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Managing well-being in the workplace - news article image

Managing well-being in the workplace

18 Aug 2016

3 minute read

Taking steps to ensure the health and safety of your workforce is not only a legal requirement: effectively managing employees’ well-being can also have a positive impact on morale and productivity, boosting concentration and motivation levels, and helping to attract and retain skilled members of staff.

A recent report outlined the need for employers to address a ‘well-being vacuum’ that has evolved within modern workplaces, with many businesses taking a reactive rather than a proactive approach. Here we consider some strategies to help encourage employee well-being in your workplace.

A healthy workplace

As an important first step, you should ensure that the working environment is clean, comfortable and free of potential hazards. As well as helping to minimise the risk of an employee falling ill or an accident occurring, putting such measures in place will help to ensure well-being and boost productivity.

You should consider all aspects of the working environment, from the layout of the office, to the noise and heat levels generated by equipment such as printers and radiators, potential hazards such as computer or telephone cables, and individual employees’ seating arrangements. Conducting a risk assessment will help to highlight any areas of the business where things could be improved.

Mental health in the workplace

Beyond the immediate physical environment, effective stress management has become an important part of maintaining a healthy and efficient workforce. Mental health issues such as stress and anxiety are becoming increasingly recognised by businesses, and can significantly impact on employees’ physical health. Work-related stress accounts for millions of lost working days in the UK every year. Managing stress in the workplace should be part of your business strategy, and staff should be encouraged and supported in minimising their stress levels with some simple steps, for example:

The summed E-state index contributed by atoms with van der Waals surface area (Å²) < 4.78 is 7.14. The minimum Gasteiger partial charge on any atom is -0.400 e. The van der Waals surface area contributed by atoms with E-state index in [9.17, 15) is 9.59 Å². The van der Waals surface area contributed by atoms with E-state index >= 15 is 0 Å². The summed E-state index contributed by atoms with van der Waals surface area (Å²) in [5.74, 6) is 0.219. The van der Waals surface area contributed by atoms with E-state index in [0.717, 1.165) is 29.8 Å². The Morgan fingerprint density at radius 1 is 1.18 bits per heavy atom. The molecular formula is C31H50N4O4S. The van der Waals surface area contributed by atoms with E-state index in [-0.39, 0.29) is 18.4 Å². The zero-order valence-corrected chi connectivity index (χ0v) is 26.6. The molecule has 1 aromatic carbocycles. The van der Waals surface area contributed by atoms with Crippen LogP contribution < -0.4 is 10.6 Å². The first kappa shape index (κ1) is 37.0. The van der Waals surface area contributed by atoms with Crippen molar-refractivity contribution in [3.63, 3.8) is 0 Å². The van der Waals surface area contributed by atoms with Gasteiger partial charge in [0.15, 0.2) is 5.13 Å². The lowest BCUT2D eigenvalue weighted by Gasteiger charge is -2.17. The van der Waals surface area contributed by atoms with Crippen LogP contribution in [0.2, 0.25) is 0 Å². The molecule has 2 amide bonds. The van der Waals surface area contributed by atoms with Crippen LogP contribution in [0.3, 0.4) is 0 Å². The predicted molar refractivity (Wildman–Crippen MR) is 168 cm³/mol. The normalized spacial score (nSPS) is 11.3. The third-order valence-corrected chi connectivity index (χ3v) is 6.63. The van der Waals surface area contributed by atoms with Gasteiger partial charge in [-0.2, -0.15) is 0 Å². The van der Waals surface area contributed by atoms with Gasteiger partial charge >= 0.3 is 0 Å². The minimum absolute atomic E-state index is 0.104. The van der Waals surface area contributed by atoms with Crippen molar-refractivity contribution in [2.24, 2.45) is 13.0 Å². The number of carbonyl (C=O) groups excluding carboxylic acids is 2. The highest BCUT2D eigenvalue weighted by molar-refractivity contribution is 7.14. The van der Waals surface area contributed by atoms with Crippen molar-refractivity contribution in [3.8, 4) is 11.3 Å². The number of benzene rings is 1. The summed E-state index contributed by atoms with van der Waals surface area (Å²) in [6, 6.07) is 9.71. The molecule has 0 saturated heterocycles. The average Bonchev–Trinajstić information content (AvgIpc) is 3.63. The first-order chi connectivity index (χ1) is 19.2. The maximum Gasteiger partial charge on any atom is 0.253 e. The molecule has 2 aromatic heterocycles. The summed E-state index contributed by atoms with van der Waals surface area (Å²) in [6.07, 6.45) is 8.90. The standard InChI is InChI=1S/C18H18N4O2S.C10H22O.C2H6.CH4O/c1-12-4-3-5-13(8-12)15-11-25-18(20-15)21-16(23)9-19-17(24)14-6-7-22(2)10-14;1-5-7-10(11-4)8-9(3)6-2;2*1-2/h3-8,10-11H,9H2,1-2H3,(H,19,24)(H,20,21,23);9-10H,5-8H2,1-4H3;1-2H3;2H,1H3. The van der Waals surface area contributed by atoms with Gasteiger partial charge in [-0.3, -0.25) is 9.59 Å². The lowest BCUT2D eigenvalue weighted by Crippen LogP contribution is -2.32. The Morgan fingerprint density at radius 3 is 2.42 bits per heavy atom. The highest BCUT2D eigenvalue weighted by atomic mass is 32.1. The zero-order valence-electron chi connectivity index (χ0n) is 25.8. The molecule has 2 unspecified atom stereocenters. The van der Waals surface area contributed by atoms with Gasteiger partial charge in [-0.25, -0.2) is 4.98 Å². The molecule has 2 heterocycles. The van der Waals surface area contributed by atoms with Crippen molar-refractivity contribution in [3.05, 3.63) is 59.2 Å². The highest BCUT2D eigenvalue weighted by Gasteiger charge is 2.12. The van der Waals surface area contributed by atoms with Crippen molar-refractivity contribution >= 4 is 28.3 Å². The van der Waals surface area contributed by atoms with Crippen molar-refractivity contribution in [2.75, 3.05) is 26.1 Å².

• Effectively managing time – Creating a balanced work schedule, which accounts for all tasks and responsibilities, can significantly reduce stress levels
  • Taking regular breaks – As well as reducing physical stresses on the body, taking regular breaks from a computer or workstation can help to refocus the mind
  • Prioritising the workload – Particularly helpful in times of pressure, creating a priority list can help to ensure that you complete the essential tasks first
  • Being open to compromise – Be open and willing to alter the way in which you contribute to a particular task or work towards a deadline, including delegating work to others where appropriate.

Dealing with staff sickness

Employee sickness can be detrimental to all parties, having a knock-on effect on other members of staff and the business as a whole. As well as putting in place a sickness policy outlining the procedures an employee should follow if they are unwell, you should have contingency plans to cover any work in their absence. For cases of long-term sickness, businesses should consider measures to help support the individual back to work, such as reduced hours, amended duties or remote working. To help keep sickness levels to a minimum, you might also consider offering the flu vaccine to employees.

Your well-being strategy checklist

  • Creature comforts: is the working environment comfortable, with noise, lighting and temperatures set at appropriate levels?
  • Shipshape: are workstations and other areas clean, tidy and hazard-free?
  • Healthy eating: a good diet can help to boost well-being. If you provide your staff with a canteen or other eating facilities, you might consider including healthy snack options
  • Have a break: are staff able to take regular breaks, away from their workstations?
  • An open policy: do staff feel able to approach managers regarding their well-being?
  • Posing the question: consider asking staff to report on their health and satisfaction levels
  • Time for fun? Arrange a communications day with some fun activities to help staff to relax and to improve team bonding.

Sickness is an inevitable and often uncontrollable part of life. However, by ensuring that you monitor your workplace well-being strategy, and by working with your employees, you can help to minimise the long-term effects on both your staff and your business.

Managing well-being in the workplace - news article image


Kerry Whitfield

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